More than 386,000 Homes at Risk of Coastal Flooding by 2050
The specter of rising sea levels looms for the more than 40 percent of the U.S. population living in coastal counties. Because sea levels rise slowly and their effects worsen over time, the threat can seem remote. But even now, it’s clear that major financial losses are likely within the next three decades – the lifetime of a typical 30-year mortgage signed in the next couple years.
It is no stretch to say that rising sea levels caused by emissions-driven pollution and warming is one of the greatest threats to homes and their owners that this country has faced. Some are facing acute effects already.
By 2050, more than 386,000 existing homes in U.S. coastal areas are likely to be at risk of permanent inundation from sea level rise alone, or of chronic flooding from a combination of sea level rise and tides and storm surges, if greenhouse gas emissions climb unchecked. The homes are worth $209.6 billion in 2018 dollars – more than four times the estimated insured losses of Hurricane Katrina in 2017 dollars.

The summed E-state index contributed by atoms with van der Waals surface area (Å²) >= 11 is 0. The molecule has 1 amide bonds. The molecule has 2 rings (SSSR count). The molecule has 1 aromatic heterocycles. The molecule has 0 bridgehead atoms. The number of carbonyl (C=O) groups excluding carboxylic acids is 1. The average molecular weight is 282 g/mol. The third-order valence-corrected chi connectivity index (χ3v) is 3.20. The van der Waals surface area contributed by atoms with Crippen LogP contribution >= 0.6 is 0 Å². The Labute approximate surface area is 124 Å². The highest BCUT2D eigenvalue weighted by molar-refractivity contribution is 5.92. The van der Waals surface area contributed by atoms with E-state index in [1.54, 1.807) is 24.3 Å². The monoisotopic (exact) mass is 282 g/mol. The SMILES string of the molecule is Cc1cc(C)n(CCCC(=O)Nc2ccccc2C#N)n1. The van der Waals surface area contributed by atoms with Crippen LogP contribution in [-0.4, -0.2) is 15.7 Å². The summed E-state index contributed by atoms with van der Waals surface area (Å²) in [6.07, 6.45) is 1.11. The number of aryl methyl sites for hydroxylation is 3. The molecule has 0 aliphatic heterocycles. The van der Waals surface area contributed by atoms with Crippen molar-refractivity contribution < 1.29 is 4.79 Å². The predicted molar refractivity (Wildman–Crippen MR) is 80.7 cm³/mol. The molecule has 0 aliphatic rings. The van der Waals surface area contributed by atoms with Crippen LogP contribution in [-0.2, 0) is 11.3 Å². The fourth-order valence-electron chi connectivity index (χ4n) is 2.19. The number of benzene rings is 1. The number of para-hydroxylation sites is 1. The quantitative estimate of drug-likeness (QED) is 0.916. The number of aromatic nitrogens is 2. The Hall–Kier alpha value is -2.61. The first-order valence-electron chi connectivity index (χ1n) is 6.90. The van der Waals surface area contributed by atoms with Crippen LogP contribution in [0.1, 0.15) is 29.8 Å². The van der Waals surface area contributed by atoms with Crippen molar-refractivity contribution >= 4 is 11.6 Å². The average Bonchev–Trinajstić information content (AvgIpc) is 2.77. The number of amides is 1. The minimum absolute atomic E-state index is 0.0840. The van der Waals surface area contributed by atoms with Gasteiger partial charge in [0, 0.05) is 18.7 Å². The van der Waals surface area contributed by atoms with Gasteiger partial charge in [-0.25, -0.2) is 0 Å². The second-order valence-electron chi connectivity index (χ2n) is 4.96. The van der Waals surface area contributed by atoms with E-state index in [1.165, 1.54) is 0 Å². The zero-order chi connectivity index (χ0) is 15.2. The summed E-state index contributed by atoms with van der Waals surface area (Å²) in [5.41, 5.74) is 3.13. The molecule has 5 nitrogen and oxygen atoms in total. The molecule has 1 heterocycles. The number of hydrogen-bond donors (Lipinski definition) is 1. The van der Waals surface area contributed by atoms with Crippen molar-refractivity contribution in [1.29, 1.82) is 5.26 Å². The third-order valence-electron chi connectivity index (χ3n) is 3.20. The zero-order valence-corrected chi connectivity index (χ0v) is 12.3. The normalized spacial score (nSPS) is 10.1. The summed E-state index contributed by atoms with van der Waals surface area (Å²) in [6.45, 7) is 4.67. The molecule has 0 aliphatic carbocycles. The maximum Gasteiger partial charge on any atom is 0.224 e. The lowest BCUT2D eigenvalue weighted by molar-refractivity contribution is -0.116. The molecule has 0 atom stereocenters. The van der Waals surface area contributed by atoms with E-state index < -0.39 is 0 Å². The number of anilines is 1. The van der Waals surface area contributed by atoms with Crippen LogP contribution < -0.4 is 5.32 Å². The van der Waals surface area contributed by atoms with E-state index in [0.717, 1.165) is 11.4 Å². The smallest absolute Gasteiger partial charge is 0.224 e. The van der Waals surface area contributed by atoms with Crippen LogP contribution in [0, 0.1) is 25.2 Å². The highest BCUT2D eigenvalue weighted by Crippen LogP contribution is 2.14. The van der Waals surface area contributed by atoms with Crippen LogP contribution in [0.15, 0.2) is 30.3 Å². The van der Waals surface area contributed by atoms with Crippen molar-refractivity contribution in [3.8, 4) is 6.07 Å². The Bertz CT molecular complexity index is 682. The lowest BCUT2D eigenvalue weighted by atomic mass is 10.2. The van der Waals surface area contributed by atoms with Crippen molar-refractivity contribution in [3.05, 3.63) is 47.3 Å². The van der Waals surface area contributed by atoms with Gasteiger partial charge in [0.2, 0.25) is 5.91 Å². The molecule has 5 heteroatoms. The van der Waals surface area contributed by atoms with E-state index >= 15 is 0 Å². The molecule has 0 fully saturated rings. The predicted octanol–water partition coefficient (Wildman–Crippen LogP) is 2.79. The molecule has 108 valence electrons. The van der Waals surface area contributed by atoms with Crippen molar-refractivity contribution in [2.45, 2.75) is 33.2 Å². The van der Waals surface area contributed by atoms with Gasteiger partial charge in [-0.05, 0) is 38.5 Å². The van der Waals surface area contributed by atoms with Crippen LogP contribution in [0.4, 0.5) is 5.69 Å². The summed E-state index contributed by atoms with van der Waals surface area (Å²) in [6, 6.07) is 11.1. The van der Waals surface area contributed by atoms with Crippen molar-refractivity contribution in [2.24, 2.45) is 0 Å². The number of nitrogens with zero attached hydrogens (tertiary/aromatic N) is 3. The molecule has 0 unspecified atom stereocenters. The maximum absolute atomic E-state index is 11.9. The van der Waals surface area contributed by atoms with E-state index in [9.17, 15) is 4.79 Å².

Moderate emissions cuts, roughly in line with the Paris agreement on climate, could reduce the number to a little more than 348,000, according to a new analysis and maps that pair Zillow’s housing data with Climate Central’s climate-science expertise. (A companion report focuses on new construction in the riskiest areas.)